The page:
> but I don't see a problem from the logical point of view.
>
> If it was a problem, it seems to me, RDF databases were wrong to 
> support SPARQL Update, because it allows changes to RDF graphs - but I 
> never read anywhere that that is problematic.
>
> Is there anything I am missing?
>
> Best
>
> Florian
>
> Am 09.07.2017 um 22:34 schrieb Pat Hayes:
>>
>>> On Jul 9, 2017, at 1:24 AM, Simon.Cox@csiro.au 
>>> <mailto:Simon.Cox@csiro.au> wrote:
>>>
>>> >> URIs which denote RDF graphs
>>>
>>> Surely the issue is whether the URI denotes a *static* rdf graph.
>>
>> There is no such thing as a dynamic RDF graph. An RDF graph is 
>> defined to be a (mathematical) *set* of RDF triples, so is ‘static’ 
>> by definition.
>>>
>>> A URI denotes a _resource_.
>>
>> True, but meaningless, since the Web usage of ‘resource’ has it 
>> meaning nothing more definite than ‘thing’.
>>
>>> The question about whether that resource is static or not is a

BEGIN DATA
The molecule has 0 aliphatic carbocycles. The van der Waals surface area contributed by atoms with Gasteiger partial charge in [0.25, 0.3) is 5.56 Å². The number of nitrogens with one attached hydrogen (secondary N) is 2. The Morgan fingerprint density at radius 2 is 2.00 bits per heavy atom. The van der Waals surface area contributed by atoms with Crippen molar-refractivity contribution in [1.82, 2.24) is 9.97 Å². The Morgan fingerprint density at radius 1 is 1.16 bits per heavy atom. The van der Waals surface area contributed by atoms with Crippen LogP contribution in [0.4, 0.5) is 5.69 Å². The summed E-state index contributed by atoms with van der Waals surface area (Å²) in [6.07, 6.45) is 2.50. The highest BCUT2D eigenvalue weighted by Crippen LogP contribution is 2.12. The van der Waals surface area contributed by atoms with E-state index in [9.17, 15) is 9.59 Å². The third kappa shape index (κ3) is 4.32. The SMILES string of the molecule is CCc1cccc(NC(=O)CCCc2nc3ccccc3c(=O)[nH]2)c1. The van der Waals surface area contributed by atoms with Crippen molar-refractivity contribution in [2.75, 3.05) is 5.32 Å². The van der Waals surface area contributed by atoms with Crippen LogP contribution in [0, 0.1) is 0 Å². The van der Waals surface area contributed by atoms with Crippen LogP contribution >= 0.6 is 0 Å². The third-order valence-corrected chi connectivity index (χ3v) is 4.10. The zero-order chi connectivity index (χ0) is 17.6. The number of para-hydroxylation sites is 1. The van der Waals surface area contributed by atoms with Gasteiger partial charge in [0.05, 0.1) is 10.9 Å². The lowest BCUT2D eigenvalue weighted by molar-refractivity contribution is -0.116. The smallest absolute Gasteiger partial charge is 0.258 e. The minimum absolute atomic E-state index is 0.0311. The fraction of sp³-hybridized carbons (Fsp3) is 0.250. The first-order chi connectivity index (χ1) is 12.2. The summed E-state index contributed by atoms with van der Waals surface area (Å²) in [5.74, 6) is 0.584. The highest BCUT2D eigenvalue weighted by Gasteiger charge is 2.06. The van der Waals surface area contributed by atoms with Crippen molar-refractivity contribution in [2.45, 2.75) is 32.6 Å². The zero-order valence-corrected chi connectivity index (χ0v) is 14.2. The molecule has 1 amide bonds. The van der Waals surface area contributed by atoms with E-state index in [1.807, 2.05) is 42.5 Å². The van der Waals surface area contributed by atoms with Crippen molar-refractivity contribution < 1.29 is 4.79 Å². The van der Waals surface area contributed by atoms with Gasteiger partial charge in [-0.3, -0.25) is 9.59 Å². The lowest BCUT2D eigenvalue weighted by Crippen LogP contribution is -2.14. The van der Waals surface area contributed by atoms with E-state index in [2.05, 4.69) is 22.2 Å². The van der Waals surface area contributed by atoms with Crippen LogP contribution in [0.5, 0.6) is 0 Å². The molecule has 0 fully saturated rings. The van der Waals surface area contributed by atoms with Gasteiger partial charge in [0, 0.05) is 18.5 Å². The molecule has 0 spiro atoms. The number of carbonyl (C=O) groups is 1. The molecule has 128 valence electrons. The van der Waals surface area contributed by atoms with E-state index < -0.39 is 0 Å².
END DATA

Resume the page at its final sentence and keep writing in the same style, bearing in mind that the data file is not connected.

>>> separate contract. In general I would expect that a well behaved 
>>> system is likely to have a distinct URI for static and changeable 
>>> content, but Thu issue is not inherent in either URIs or rdf graphs.
>>
>> Not in URIs, but it is in RDF graphs. Of course, a URI may denote 
>> some dynamic, changeable data structure containing RDF triples, but 
>> such a thing is not an RDF graph. (It might be modeled as a function 
>> from times to RDF graphs, for example.)
>>
>> Best
>>
>> Pat Hayes
>>
>>>
>>> ------------------------------------------------------------------------ 
>>>
>>> *From:*Graham Klyne <gk@ninebynine.org <mailto:gk@ninebynine.org>>
>>> *Sent:*Sunday, 9 July 2017 7:51:55 AM
>>> *To:*semantic-web@w3.org <mailto:semantic-web@w3.org>
>>> *Subject:*Re: RDF based messaging, negotiating, and dataset semantics
>>> Concerning RDF representation of updates to data resources (e.g. RDF